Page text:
What a difference a day makes. Or a week or a year. Eight weeks before I took this photo, I started to see signs of a bladder infection. Two weeks before I took this photo, I just returned home from the hospital. The night before I took it, I was in a losing battle with grief. Two hours before, I did a workout for the first time in months. Four hours after, I was singing in the car with my kids.
Coping & Grief
“I can’t believe it’s been five years.” I was sitting cross-legged in bed while Ian held the massage gun on a knot in my back. We had been quiet, but my brain was loud. The notion that in a few short days it would be the anniversary of my accident—again—was weighing on me. He took a deep breath in before responding.
The dog heard the truck pull into the driveway before I did. She ran to the boys’ room, hopped on the bed and put her paws up on the windowsill. Her tail whipped back and forth as she looked frantically from the kids outside to me, and back again, as if to say Look Mom, our people are home! I yelled through the open window “Hey guys! How was your day?” My son turned to look at me. There was no, Hi Mommy or My day was fine. Instead, he scrunched up his face and said “Why are you wearing makeup?”
I was shocked into momentary silence. Granted, I didn’t wear makeup often anymore, but had I neglected my makeup bag for so long that the sight of me with a bit of eye shadow and blush on my face was startlingly out of the ordinary? I recovered quickly and smiled. Then I lied. “I just wanted to put some makeup on.”
I have lived through seasons of immense grief. Existed within the loneliness that loss, anger and frustration often brings. Haven’t you? I think we’ve all experienced periods in life where we wake up in the morning, heavy with the responsibilities and pain of our current reality. The well-intended offers of sympathy feel hollow. They result in our feigned appreciation as we retreat into our unstable existences and our well-meaning family and friends proceed with their lives as usual. But right now—in the grief, uncertainty and frustration of this Covid-19 pandemic—we are not alone.
I shut the bathroom door behind me. My daugher’s voice was in my head saying “take rainbow breaths Mommy. They help you relax”. I attempted to take her advice—which is really my advice—while fumbling with my toothbrush and the seemingly empty tube of toothpaste. But the truth is, sometimes deep breaths achieve absolutely nothing. Nothing that is except momentarily delaying the inevitable which—in this case—was me, sitting alone in the bathroom, crying as I brushed my teeth.
My kids want to go skiing. And my husband wants to take them. Me? I organized the gift cards for Christmas presents and I keep checking our calendar along with the weather to help find a day where our schedule and the environment align in magical harmony. I want them to experience the freedom and beauty of the mountain. I want them to expand on their athletic abilities. I want them to have the opportunity to stand at the top of a run, look around themselves and feel not only the enormity of the world, but also of the privilege it is to be a part of it. But—if I’m being totally honest with you—there is a part of me that wants them to absolutely hate it because I can’t do it with them. I’m Jealous. There, I said it.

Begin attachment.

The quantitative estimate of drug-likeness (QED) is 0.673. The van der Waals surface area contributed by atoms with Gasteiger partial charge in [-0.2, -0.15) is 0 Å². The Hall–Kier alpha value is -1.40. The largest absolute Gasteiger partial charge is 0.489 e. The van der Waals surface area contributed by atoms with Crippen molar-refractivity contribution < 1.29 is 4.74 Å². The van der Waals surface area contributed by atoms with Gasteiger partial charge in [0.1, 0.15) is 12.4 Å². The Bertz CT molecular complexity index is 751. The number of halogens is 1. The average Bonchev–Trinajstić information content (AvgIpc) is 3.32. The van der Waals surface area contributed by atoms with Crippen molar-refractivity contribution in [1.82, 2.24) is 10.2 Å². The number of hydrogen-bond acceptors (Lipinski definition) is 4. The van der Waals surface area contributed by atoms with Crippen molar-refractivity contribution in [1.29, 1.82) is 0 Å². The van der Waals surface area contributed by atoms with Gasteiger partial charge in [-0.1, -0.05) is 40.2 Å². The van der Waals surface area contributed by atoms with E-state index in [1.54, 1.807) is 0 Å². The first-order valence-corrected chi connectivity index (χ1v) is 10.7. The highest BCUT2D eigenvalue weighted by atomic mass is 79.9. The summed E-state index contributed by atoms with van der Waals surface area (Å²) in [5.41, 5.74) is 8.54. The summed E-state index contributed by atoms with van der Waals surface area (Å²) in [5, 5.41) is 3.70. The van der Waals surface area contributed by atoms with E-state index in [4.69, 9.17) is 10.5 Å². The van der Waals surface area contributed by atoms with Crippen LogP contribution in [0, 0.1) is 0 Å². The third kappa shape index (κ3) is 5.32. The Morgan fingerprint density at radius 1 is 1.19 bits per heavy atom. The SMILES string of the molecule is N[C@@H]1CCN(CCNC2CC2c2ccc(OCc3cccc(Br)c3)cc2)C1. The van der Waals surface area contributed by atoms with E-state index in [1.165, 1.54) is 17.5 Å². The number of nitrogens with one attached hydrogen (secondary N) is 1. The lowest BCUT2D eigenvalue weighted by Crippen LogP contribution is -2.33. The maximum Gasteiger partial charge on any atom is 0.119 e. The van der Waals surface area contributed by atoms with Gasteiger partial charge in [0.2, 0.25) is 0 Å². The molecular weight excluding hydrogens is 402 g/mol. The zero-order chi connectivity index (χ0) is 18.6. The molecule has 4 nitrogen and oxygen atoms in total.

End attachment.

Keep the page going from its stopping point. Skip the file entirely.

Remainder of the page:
10 weeks to the day after I injured my spinal cord—on my 29th birthday—I left rehab. And what did I want more than anything? A bath. A bubble bath with a book or Netflix was my happy place—my self-care. It was where I retreated to almost every evening in the fall and winter after my husband was home from work and I was no longer solely responsible for the three little people in our home. It gave me space to take a breath, recharge and feel like a person beyond “Mommy”.
Imagine you could re-write your life.
Would you do it?
Would you remove your struggles and omit all of your sadness and pain? Would you remedy every regret—every bad decision? Would you take more chances—different chances—or try harder? Would you sift through your life, altering details and discarding parts of your history onto the cutting room floor until ultimately editing all of the pieces together to create your one perfect story?
It caught my eye out the front window—an ambulance pulling in to the driveway across the street. My brain said trigger warning, but if you’re anything like me and possess an incessant curiosity, trigger warnings only work to peak your interest. So even though my reactions to ambulances haven’t been great—the worst being a full-blown panic attack after seeing one race down the road with its lights flashing and sirens blaring—I couldn’t look away. I thought let’s see what happens this time.
It was three years ago, on March 10, 2016—in this very spot—I became a paraplegic. Today, it looks nothing like it did on the day of my injury; there is zero indication that this was a place of a life-altering accident. The dirt has been replaced with carpet. Drywall and paint covers the exposed cement foundation and the staircase fills in the dark emptiness of a basement-in-the-making. But one thing remains—framed in with wooden trim—and that is the hole I fell through.